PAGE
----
ANOVA Problem Solving Task essay - Essay Prowess

# ANOVA Problem Solving Task essay

Hypotheses

Two tests of hypotheses were conducted for this research to establish the influence of year levels and self-esteem program durations on the adolescent boys’ esteem. The first hypothesis (H0) stated that grade 11 and grade 12 do not have a significant difference in influencing the adolescent boys’ self-esteem change. It attempted to examine if a significant difference in the change of self-esteem among the adolescent boys from Brisbane Schools. The second hypothesis (H0) stated that one-hour, four-hour, ten-hour, twenty-hour programs of self-esteem do not have a significant difference in the impact of the adolescent boys’ self-esteem. It attempts to test whether a one-hour, four-hour, ten-hour, or twenty-hour programs significantly influence the adolescent boys’ self-esteem differently. The tests of hypotheses are in the subsequent sections.

Results

The first hypothesis sought to test whether year levels had a significantly different influence on the self-esteem of the adolescent boys. The study used an independent sample t-test according to Sedgwick (2010) to test whether a significant difference existed in the self-esteem among the grade 11 and 12 boys. This is because of the quantitative research design that the study utilized (Mertens, 2014). The results in Appendices 1 and 2 revealed that a significant difference did not exist in self-esteem change between grade 11 (M=43.16, SD=22) and grade 12 (M=45.09, SD=21.39) conditions; t(318) = -0.793, p = 0.43. The research, therefore, failed to reject the null hypothesis (H0) indicating that it did not matter whether a boy belonged to grade 11 or 12 for a change to occur in their self-esteem.

According to Helwig & Ruprecht (2017), students in grade 11 and 12 frequently suffer from low self-esteem. Prior to reaching this stage, self-esteem is usually high, until the age of 14 and 15 years. Someone whose age is beyond the middle adolescent age is usually faced with relatively low self-esteem up to the age between 50 and 60 years (Helwig & Ruprecht, 2017). The findings from Helwig & Ruprecht (2017) shows that adolescent boys in grade 11 and 12 belonged to the same group that was expected to experience low self-esteem issues. The findings support the failure to reject the hypothesis, which attempted to check whether a statistically significant difference in self-esteem change existed among Brisbane Schools’ grade 11 and 12 adolescent boys.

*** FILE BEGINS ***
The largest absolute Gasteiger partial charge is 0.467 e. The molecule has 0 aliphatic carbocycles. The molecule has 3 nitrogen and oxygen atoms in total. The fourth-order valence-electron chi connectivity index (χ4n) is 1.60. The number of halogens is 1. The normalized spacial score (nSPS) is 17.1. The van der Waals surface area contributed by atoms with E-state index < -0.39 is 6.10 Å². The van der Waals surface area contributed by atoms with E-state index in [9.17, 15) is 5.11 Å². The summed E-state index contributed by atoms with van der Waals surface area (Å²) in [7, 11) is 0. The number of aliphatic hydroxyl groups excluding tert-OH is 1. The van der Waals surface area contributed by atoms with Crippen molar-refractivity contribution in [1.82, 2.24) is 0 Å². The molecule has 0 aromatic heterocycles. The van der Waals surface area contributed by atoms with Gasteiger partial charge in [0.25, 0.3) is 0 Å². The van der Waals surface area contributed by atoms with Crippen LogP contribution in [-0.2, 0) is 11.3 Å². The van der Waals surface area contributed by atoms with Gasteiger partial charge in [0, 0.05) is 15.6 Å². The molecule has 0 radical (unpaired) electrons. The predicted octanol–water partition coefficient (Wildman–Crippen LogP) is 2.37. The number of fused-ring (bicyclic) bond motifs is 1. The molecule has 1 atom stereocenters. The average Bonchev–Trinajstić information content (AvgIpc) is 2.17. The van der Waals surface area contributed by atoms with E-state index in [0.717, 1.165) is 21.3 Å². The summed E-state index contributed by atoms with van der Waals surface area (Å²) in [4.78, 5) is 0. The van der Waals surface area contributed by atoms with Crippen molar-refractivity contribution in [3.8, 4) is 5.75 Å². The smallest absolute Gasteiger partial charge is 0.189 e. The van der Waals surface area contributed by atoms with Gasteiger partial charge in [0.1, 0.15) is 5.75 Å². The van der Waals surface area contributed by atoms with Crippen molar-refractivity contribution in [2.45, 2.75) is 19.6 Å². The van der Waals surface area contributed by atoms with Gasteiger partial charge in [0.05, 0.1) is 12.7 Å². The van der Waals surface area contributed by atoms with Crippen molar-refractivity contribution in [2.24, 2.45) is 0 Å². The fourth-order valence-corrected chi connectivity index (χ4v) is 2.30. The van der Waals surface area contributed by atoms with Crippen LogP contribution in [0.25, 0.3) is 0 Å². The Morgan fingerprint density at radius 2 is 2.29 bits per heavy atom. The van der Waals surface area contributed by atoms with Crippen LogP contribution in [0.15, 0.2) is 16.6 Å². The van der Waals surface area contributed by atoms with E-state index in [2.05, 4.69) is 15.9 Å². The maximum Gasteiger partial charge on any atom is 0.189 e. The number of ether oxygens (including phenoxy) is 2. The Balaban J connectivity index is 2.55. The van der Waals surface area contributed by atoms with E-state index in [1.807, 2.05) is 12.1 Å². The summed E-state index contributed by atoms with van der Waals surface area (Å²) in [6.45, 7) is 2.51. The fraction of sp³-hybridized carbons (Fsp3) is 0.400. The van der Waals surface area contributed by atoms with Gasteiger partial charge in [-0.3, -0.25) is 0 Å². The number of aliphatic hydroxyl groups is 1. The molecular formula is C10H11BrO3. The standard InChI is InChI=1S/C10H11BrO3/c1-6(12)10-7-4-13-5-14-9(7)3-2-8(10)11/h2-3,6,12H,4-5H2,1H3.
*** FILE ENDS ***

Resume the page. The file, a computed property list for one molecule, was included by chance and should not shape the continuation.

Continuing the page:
The second hypothesis sought to find out whether different durations on self-esteem programs had a significant difference in influencing the adolescent boys’ self-esteem. The results on Appendix 3 indicate the mean self-esteem changes among the programs with different durations. The research used One-way Analysis of Variance (ANOVA) according to Mrkvicka et al. (2016), to test whether a significant difference existed among the groups. A strong statistically significant difference existed between the different duration programs regarding the changes in self-esteem, F (3,316) = 60.09, p <0.001. The research thus rejected the second null hypothesis, and as such, there is evidence that the duration spent on each of the self-esteem improvement programs significantly influenced self-esteem in the adolescent boys. Further, Least Significant Difference (LSD) Post-Hoc tests to determine which program differed significantly from the other (Appendix 5). T